And did you manage to do that? Initially through “startsocial”, an association under the patronage of the Federal Chancellor that advises social initiatives. With their help, we sharpened our concept and drew up a budget. We founded ourselves as an association and also found a sponsor. It wasn’t the welfare associations that declined; they seemed overwhelmed in terms of content and structure. For three years we came under the umbrella of the Humanist Association, for which I am still grateful today. He managed the donations that went to us.

And then you started the hotline right away? Yes. But time was short. There were still six weeks until the loneliest phase of the year, Christmas. Until then, we wanted to get a “holiday phone” up and running – initially just as a demonstration example. So we organized a press conference and shot a video for the online presence, and we also started an online petition to the ministries demanding that they finally provide valid figures on loneliness among older people. And then between Christmas and New Year we sat on two phones in the office and took calls around the clock. There were more than 400 phone calls, at that time only from the Berlin area. There were many touching stories that the media then became interested in. This is how we became better known. The regular hotline only started nine months later, and today we can be reached nationwide.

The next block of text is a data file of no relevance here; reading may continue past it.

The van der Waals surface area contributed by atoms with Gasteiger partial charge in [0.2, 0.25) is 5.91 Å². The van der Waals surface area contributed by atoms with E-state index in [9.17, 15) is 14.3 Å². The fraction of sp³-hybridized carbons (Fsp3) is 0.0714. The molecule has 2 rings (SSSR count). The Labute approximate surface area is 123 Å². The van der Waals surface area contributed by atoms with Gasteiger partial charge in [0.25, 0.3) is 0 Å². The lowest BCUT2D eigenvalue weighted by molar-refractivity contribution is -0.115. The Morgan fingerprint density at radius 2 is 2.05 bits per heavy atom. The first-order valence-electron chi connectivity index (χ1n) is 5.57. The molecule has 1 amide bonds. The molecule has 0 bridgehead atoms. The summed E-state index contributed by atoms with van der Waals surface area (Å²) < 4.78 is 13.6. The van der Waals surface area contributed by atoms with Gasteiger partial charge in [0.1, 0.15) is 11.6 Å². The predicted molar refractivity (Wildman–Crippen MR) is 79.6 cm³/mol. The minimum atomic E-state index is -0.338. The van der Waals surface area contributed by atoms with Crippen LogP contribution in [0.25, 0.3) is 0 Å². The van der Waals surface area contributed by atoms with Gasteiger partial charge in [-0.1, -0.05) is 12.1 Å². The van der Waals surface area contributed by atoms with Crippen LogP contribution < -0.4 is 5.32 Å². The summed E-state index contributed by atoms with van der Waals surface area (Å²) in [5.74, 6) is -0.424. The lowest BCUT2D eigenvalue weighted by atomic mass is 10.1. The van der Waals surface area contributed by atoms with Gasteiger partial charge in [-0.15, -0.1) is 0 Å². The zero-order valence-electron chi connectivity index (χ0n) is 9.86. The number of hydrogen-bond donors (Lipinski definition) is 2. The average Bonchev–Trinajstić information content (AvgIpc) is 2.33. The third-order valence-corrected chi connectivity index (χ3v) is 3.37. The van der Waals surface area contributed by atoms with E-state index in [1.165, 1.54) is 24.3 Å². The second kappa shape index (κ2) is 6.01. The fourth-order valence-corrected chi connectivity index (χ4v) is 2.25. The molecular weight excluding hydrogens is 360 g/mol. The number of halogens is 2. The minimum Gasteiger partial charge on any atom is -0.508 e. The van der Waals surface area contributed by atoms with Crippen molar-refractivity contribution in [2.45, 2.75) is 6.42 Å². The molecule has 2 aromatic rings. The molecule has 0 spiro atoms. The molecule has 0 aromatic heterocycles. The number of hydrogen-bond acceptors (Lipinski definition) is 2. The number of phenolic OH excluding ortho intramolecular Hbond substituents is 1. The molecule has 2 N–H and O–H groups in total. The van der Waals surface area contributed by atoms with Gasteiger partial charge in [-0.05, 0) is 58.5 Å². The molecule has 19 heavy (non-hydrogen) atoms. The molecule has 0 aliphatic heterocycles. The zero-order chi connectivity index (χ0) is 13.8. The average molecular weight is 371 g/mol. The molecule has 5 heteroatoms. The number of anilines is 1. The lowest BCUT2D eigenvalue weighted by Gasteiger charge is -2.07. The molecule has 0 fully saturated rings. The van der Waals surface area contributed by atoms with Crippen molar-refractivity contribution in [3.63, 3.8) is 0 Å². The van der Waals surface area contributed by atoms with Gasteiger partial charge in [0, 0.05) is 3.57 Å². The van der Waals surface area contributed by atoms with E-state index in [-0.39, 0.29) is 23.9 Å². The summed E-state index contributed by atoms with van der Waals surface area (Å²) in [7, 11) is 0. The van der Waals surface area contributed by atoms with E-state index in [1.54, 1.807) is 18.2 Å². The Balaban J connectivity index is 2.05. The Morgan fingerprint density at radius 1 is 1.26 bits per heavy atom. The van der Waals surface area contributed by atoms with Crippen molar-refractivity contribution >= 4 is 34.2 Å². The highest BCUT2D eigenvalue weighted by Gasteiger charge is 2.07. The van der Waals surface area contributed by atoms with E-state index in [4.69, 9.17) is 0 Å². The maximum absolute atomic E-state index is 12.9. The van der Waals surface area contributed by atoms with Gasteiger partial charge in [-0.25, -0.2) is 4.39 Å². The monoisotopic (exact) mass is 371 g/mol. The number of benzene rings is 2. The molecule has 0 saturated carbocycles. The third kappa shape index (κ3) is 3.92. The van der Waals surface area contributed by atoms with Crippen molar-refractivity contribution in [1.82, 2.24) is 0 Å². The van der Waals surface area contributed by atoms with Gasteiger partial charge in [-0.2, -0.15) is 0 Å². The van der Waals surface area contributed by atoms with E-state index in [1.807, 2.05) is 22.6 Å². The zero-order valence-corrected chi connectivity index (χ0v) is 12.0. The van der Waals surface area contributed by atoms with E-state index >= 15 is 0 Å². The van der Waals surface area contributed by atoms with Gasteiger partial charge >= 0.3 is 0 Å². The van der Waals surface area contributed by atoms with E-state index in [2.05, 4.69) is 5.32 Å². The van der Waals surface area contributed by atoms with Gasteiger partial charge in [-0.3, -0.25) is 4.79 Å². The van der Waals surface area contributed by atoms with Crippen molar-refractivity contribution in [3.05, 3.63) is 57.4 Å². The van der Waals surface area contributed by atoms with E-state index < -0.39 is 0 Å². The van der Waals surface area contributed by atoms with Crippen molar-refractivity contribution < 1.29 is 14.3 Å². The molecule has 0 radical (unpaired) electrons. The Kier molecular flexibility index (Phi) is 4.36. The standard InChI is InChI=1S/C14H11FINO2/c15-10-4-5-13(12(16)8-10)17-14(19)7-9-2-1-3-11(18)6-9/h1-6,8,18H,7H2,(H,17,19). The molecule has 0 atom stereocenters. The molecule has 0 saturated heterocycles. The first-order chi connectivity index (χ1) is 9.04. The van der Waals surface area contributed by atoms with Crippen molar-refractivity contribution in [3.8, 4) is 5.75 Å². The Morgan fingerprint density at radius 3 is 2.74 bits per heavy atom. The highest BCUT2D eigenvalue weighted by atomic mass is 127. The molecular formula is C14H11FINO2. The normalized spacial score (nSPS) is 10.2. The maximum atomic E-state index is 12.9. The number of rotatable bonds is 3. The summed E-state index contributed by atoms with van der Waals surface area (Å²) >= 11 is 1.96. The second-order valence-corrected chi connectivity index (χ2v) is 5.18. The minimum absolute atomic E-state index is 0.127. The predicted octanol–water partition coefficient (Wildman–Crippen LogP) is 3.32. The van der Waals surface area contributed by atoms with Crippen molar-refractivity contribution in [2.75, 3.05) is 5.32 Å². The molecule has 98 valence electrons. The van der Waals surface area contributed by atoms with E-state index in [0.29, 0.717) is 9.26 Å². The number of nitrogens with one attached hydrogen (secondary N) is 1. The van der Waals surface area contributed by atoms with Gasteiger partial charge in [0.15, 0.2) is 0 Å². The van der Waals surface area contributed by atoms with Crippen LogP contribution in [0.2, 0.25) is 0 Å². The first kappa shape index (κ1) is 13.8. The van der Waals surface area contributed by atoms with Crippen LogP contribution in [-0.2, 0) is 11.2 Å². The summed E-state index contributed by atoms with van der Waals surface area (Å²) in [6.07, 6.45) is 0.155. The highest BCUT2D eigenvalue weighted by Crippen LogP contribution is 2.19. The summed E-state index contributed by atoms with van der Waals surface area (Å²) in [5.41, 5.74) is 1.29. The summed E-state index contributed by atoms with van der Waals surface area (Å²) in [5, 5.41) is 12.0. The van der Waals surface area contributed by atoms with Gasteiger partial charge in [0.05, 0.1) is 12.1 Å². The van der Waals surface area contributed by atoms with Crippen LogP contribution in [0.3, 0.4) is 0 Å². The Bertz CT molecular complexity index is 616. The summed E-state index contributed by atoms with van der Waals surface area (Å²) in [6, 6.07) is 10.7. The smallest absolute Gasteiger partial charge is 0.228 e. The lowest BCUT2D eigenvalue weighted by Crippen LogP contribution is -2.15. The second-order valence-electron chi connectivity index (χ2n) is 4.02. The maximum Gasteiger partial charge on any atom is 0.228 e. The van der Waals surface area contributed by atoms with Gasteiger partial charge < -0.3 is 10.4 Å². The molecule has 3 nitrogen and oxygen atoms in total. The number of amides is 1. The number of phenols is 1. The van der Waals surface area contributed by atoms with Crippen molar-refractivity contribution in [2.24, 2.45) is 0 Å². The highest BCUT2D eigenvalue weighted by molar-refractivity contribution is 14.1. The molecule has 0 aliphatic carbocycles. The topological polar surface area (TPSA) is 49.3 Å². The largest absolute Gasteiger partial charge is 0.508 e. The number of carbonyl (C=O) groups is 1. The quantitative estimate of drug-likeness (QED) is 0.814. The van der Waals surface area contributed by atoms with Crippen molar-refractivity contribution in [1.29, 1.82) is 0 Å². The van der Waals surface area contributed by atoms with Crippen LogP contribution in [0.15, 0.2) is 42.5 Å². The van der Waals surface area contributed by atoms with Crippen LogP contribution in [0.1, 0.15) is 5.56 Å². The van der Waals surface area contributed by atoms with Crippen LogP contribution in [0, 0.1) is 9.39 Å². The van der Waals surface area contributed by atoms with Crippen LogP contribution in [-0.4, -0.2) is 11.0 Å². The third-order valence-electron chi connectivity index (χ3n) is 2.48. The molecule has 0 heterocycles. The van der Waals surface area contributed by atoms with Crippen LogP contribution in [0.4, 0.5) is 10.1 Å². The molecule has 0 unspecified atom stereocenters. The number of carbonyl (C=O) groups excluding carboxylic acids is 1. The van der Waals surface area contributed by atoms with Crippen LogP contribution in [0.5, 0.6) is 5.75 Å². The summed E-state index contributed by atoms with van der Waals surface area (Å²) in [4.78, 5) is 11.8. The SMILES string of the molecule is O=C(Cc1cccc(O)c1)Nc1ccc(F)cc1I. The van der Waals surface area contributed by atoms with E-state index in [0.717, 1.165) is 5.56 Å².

So how many people have called in total since fall 2018? For our five-year anniversary we calculated: By then there had been around 500,000 calls. The silver telephone currently rings around 3,000 times a week, and there are between five and 65 first-time callers every day.